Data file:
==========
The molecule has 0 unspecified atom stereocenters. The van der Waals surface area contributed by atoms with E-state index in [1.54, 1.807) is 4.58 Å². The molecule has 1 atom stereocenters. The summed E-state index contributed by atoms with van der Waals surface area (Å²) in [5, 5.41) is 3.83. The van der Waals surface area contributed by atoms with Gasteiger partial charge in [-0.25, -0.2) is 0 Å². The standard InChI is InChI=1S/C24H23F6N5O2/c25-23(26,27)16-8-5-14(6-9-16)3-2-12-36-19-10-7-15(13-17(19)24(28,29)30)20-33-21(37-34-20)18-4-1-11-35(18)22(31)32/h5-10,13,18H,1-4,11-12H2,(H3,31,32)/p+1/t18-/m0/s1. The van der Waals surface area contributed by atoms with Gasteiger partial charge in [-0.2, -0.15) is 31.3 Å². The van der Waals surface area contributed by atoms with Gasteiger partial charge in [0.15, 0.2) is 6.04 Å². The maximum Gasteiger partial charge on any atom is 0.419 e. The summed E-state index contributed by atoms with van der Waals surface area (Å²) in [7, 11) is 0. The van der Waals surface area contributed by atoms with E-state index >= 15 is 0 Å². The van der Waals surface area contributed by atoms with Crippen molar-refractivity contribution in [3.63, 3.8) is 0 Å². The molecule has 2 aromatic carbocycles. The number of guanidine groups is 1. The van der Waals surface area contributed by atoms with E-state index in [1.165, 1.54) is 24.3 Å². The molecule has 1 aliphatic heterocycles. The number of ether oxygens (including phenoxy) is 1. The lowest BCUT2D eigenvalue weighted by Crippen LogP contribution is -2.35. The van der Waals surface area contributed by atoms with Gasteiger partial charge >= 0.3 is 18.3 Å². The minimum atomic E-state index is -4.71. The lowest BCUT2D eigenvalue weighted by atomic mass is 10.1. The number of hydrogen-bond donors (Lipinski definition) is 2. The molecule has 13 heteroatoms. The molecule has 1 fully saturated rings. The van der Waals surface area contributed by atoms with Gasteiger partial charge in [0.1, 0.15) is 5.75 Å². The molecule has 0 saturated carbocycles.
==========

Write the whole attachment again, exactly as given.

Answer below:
The molecule has 0 unspecified atom stereocenters. The van der Waals surface area contributed by atoms with E-state index in [1.54, 1.807) is 4.58 Å². The molecule has 1 atom stereocenters. The summed E-state index contributed by atoms with van der Waals surface area (Å²) in [5, 5.41) is 3.83. The van der Waals surface area contributed by atoms with Gasteiger partial charge in [-0.25, -0.2) is 0 Å². The standard InChI is InChI=1S/C24H23F6N5O2/c25-23(26,27)16-8-5-14(6-9-16)3-2-12-36-19-10-7-15(13-17(19)24(28,29)30)20-33-21(37-34-20)18-4-1-11-35(18)22(31)32/h5-10,13,18H,1-4,11-12H2,(H3,31,32)/p+1/t18-/m0/s1. The van der Waals surface area contributed by atoms with Gasteiger partial charge in [-0.2, -0.15) is 31.3 Å². The van der Waals surface area contributed by atoms with Gasteiger partial charge in [0.15, 0.2) is 6.04 Å². The maximum Gasteiger partial charge on any atom is 0.419 e. The summed E-state index contributed by atoms with van der Waals surface area (Å²) in [7, 11) is 0. The van der Waals surface area contributed by atoms with E-state index >= 15 is 0 Å². The van der Waals surface area contributed by atoms with Crippen molar-refractivity contribution in [3.63, 3.8) is 0 Å². The molecule has 2 aromatic carbocycles. The number of guanidine groups is 1. The van der Waals surface area contributed by atoms with E-state index in [1.165, 1.54) is 24.3 Å². The molecule has 1 aliphatic heterocycles. The number of ether oxygens (including phenoxy) is 1. The lowest BCUT2D eigenvalue weighted by Crippen LogP contribution is -2.35. The van der Waals surface area contributed by atoms with Gasteiger partial charge >= 0.3 is 18.3 Å². The minimum atomic E-state index is -4.71. The lowest BCUT2D eigenvalue weighted by atomic mass is 10.1. The number of hydrogen-bond donors (Lipinski definition) is 2. The molecule has 13 heteroatoms. The molecule has 1 fully saturated rings. The van der Waals surface area contributed by atoms with Gasteiger partial charge in [0.1, 0.15) is 5.75 Å². The molecule has 0 saturated carbocycles.